Guantánamo Bay may be notorious for its US base, but it’s also a Cuban province of cultural diversity and surprising splendour
It had never occurred to me that Guantánamo Bay might be beautiful. But it is. A sweeping horseshoe of turquoise, it’s so sheltered that it can offer a fleet protection from the fiercest of Caribbean hurricanes. At Caimanera, the nearest Cuban town to the US naval base, locals while away weekend afternoons with cans of Bucanero beer in a beach bar, while their children swim in the bay’s warm waters.
One man pointed out a tall chimney on the opposite shore. “My cousins used that chimney as a landmark when they swam over to the American base a few years ago,” he said. His cousins were intent on taking advantage of America’s policy of granting residence to any Cubans keen to defect from their Communist homeland. This group didn’t complete its escape the first night – as the sun started to rise they had to take shelter on a small island where they waited out the daylight hours. “The next night they made it, though, and once they reached shore they walked the few kilometres to the naval base. The Americans kept them there a few weeks, and then flew them to Miami. They’re still living there now.”
At Hotel Caimanera the barman lends binoculars to curious guests who can climb a few steps to a viewing point. The naval base’s lookout towers, airport, hospital and residential quarter are clearly visible. Behind, the beats of salsa and son pump out from the hotel’s poolside; toddlers squeal as they bomb down the waterslide while teenagers lounge about in long surf shorts. It’s hard to believe that within sight sits a detention camp whose alleged human rights abuses have made the name of Guantánamo Bay so loathed across the globe.
The original lease for the naval base was signed by Theodore Roosevelt in 1903. It stipulated that the US could continue to occupy the territory until both sides wished to terminate the agreement. The Cubans have insisted since the revolution of 1959 that the Americans should leave. The yanquis, however, have continued to send their annual rent cheque of $4,000, which they claim ratifies the lease despite the fact that Castro’s Cuba has each year refused to cash it.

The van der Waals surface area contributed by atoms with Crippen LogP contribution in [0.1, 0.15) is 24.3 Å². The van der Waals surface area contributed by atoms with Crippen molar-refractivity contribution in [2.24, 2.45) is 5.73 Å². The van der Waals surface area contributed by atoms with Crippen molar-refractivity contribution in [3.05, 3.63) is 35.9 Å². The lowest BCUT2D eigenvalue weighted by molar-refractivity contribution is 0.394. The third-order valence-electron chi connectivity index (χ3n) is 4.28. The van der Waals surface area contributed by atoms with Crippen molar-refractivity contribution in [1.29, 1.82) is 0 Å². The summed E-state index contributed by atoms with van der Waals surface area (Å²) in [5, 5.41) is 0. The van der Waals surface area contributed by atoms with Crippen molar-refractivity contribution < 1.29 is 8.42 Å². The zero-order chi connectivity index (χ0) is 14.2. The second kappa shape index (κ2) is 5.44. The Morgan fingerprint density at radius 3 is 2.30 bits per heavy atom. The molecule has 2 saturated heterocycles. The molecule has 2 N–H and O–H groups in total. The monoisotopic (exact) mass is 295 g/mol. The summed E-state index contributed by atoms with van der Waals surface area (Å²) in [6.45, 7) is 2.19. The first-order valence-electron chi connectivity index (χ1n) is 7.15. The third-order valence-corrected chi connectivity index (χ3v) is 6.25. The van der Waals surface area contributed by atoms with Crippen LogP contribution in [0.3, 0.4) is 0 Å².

The local Guantanameros tend to take a pragmatic view of the conflict. Many of their fathers and grandfathers moved from other parts of Cuba to Guantánamo – the island’s easternmost province, which at just over 6,000 sq km is about the size of Devon – precisely because of the naval base. The Americans offered secure jobs with good wages, and pension plans to boot.
Still today, two or three very elderly Cubans work at the base, though new jobs have not been offered to locals for many years. The Cubans are not happy that the Americans are occupying a prime chunk of their island, of course – not only do the 11 best beaches of this region fall within the bounds of the base, but US-drawn boundaries deprive the Cubans of the best shipping lanes in the bay, thereby slashing their opportunities for commerce. Yet they appear to hold no rancour towards those who have made – or continue to make – their living from the base, nor indeed towards the many who have swum across the bay to start a new life amid the shopping malls of Miami.
“Many of them find, once they get to America, that life is hard there too,” my guide, Janoxy Konstantin, explained. “I don’t want to go. I have everything I need here in Cuba.”
After a few days travelling around the province, it was much easier to understand the draw: there’s more to Guantánamo than orange jumpsuits. It’s strikingly scenic. Vivaciously lush rainforest is interrupted only by the brash purples and reds of bougainvillea and a pink spray of a flower the locals call lluvia rosa – pink rain. The Caribbean Sea laps bright turquoise on Guantánamo’s southern coast while the Atlantic meets land on the deserted, coconut-strewn beaches of the north.
Skin colour ranges from bitter-chocolate black to creamy latte: following the Haitian revolution of the late 1700s the province saw an influx of immigrants who added their genes to Cuba’s Hispano-Caribbean hotpot. Jamaican sugar- and banana-plantation workers imported their own energetic dances, alongside rice and peas – and cricket. Five members of Cuba’s national team are Guantanameros; one of them, a fast bowler, is called Stalin – his father, he told me, was a great aficionado of the Soviets.
Stalin’s not the only person with a peculiar name round here. “I have a friend whose name is Usnavi,” Janoxy said. I expressed surprise and asked how to spell it. Janoxy explained: “When her mother was pregnant, she saw a ship sailing by. On the side of the ship she saw the name: US Navy. She didn’t know what it meant, but thought it was pretty, and so she named her daughter after the ship.”
Writer Polly Evans recorded a BBC World Service documentary about her trip to Guantánamo. To hear it as a podcast, go to her website, www.pollyevans.com